This exploratory project builds on twelve years of successful experience with the summer program for secondary mathematics teachers at PCMI. It addresses the following two needs in the field of professional development for secondary mathematics teachers: increase content knowledge and understanding of the Common Core State Standards for Mathematics; and investigate and develop alternative models to conduct content-based professional development that meets the recommendations of the MET-II report.

Award Number: 
1316246
Funding Period: 
Thu, 08/01/2013 to Fri, 07/31/2015
Full Description:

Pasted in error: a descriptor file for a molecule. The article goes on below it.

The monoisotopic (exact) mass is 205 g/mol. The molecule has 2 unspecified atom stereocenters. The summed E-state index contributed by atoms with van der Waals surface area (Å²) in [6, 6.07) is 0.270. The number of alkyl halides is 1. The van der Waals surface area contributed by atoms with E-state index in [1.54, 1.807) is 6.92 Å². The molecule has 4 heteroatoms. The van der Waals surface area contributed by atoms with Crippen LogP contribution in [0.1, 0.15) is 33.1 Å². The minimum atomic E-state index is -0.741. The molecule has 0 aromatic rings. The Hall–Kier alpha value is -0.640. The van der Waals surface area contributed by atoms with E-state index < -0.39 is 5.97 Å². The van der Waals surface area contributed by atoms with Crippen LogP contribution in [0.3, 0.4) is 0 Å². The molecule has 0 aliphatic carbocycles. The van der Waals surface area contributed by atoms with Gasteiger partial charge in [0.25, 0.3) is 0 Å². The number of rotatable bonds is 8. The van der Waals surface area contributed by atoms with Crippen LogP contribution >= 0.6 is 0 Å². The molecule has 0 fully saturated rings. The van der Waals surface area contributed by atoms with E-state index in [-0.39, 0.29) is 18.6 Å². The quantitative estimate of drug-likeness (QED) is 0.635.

This 2-year Exploratory project, Electronic Communities for Mathematics Instruction (eCMI), is designed and conducted by the Education Development Center (EDC) in collaboration with the Institute for Advanced Study and the Park City Mathematics Institute (PCMI). It builds on EDC's successful experience over the last twelve years with the design and implementation of the summer program for secondary mathematics teachers at PCMI. It addresses the following two needs in the field of professional development for secondary mathematics teachers: increase content knowledge and understanding of the Common Core State Standards for Mathematics; and investigate and develop alternative models to conduct transformative, content-based professional development that meets the recommendations of the MET-II report. Addressing the need to find affordable, effective professional development models, particularly given the enormous task of helping teachers understand the implications of the Common Core, the project eCMI will design and conduct a research study and pilot a professional development design, centering on the following two questions: (1) How can tools, experiences, and facilitation be structured in order to build an authentic and vibrant multisite community of learners? (2) To what extent and in what ways does participation in eCMI lead to increases in secondary teachers' knowledge of mathematics, particularly the knowledge and use of mathematical habits of mind? The long-term goal is for eCMI to evolve into a common large-scale national professional development program that helps secondary teachers implement the Common Core, with special focus on the Standards for Mathematical Practice.